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Motto


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Motto



The motto was originally a war cry or slogan. Mottoes first began to be shown with arms in the 14th and 15th centuries, but were not in general use until the 17th century. Thus the oldest coats of arms generally do not include a motto. Mottoes seldom form part of the grant of arms: Under most heraldic authorities, a motto is an optional component of the coat of arms, and can be added to or changed at will; many families have chosen not to display a motto.

Motto: Time tryeth truth
Motto Translation: Time tryeth truth


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Trywhitt Family Crest Products


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Trywhitt Family Crest Products




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See Also


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See Also




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Citations


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Citations



  1. ^ Mills, A.D., Dictionary of English Place-Names. Oxford: Oxford University Press, 1991. Print. (ISBN 0-19-869156-4)
  2. ^ Reaney, P.H and R.M. Wilson, A Dictionary of English Surnames. London: Routledge, 1991. Print. (ISBN 0-415-05737-X)
  3. ^ Lewis, Samuel, A Topographical Dictionary of England. Institute of Historical Research, 1848, Print.

Other References

  1. Lennard, Reginald. Rural England 1086-1135 A Study of Social and Agrarian Conditions. Oxford: Clarendon Press, 1959. Print.
  2. Leeson, Francis L. Dictionary of British Peerages. Baltimore: Genealogical Publishing, 1986. Print. (ISBN 0-8063-1121-5).
  3. Skordas, Guest. Ed. The Early Settlers of Maryland an Index to Names or Immigrants Complied from Records of Land Patents 1633-1680 in the Hall of Records Annapolis, Maryland. Baltimore: Genealogical Publishing, 1968. Print.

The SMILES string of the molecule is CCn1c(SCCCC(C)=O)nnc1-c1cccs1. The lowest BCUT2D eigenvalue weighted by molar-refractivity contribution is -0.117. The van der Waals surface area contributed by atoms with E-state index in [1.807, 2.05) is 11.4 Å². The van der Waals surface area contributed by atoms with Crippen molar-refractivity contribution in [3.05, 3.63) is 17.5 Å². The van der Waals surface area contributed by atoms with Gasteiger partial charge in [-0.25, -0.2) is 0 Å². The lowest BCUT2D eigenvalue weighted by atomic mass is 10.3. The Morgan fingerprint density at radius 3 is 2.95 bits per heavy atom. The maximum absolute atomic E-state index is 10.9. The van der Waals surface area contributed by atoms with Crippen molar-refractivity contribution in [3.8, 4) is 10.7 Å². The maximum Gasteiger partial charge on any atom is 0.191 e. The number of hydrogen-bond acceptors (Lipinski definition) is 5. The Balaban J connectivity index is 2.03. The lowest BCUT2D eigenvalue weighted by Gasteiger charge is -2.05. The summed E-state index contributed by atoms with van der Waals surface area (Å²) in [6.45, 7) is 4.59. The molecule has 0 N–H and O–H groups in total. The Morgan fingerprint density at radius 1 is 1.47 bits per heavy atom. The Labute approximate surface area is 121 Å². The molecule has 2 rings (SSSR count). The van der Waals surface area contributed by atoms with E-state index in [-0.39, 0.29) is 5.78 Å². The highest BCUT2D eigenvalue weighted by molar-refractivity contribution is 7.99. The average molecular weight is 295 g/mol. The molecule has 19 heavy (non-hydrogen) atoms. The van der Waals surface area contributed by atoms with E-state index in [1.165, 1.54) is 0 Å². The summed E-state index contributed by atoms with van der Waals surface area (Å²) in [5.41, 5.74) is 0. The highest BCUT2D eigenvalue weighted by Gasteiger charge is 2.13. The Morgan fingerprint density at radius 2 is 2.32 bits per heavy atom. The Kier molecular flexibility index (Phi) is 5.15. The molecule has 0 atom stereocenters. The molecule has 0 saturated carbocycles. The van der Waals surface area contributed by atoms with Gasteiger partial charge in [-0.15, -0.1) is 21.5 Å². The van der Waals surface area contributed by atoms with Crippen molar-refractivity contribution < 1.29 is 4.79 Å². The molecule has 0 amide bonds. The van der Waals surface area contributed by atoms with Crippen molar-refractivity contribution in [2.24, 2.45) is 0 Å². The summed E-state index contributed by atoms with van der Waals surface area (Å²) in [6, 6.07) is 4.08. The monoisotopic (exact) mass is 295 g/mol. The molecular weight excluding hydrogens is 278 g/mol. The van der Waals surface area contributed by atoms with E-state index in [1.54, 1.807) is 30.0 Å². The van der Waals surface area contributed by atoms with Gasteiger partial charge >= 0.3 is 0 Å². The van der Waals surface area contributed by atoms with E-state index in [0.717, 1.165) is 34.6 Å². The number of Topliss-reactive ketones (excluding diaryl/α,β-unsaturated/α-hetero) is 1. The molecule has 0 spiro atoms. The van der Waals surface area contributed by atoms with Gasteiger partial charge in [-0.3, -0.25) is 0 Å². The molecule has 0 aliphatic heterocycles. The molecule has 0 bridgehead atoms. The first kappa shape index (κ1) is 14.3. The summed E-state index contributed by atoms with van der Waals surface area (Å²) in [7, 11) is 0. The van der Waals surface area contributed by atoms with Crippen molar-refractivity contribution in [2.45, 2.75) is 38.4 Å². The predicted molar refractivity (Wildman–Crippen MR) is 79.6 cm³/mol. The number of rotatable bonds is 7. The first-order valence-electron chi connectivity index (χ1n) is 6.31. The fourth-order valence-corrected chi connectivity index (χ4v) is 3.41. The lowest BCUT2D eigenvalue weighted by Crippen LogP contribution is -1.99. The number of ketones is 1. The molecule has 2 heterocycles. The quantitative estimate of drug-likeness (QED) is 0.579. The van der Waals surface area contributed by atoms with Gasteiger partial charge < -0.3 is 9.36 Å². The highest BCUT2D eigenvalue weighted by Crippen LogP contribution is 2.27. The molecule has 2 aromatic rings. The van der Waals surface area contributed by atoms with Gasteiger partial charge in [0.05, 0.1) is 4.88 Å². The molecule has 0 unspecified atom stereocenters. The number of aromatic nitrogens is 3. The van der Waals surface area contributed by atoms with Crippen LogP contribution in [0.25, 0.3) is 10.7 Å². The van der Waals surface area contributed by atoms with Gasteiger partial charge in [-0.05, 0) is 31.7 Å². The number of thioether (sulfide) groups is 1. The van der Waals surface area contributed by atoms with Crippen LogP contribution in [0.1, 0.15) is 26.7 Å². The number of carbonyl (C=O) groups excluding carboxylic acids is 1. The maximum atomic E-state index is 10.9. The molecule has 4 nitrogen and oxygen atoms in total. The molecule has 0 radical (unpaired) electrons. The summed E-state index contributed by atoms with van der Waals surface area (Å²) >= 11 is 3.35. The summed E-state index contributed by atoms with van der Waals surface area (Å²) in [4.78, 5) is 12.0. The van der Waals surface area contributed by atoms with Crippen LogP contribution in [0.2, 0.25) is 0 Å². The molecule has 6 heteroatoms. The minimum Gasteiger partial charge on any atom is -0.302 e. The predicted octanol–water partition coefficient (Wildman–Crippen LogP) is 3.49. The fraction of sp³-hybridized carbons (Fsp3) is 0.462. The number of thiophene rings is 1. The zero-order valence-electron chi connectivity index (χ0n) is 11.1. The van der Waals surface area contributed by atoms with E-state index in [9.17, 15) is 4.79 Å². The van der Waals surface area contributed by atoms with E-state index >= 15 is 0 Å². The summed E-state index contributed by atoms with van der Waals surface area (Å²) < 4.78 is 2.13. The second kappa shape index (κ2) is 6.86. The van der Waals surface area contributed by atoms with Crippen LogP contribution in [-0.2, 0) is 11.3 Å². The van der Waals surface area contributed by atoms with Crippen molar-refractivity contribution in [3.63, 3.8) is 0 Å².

4. Bede, The Venerable. Historia Ecclesiatica Gentis Anglorum (The Ecclesiastical History Of the English People). Available through Internet Medieval Sourcebook the Fordham University Centre for Medieval Studies. Print.
  5. Williams, Dr Ann. And G.H. Martin . Domesday Book A Complete Translation. London: Penguin, 1992. Print. (ISBN 0-141-00523-8).
  6. Burke, Sir Bernard. Genealogical and Heraldic History of the Peerage and Baronetage, The Privy Council, Knightage and Compainonage. London: Burke Publishing, 1921. Print.
  7. Shirley, Evelyn Philip. Noble and Gentle Men of England Or Notes Touching The Arms and Descendants of the Ancient Knightley and Gentle Houses of England Arranged in their Respective Counties 3rd Edition. Westminster: John Bowyer Nichols and Sons, 1866. Print.
  8. Crispin, M. Jackson and Leonce Mary. Falaise Roll Recording Prominent Companions of William Duke of Normandy at the Conquest of England. Baltimore: Genealogical Publishing. Print.
  9. Magnusson, Magnus. Chambers Biographical Dictionary 5th edition. Edinburgh: W & R Chambers, 1990. Print.
  10. Filby, P. William and Mary K Meyer. Passenger and Immigration Lists Index in Four Volumes. Detroit: Gale Research, 1985. Print. (ISBN 0-8103-1795-8).
  11. ...

The Trywhitt Family Crest was acquired from the Houseofnames.com archives. The Trywhitt Family Crest was drawn according to heraldic standards based on published blazons. We generally include the oldest published family crest once associated with each surname.

This page was last modified on 18 February 2016 at 14:03.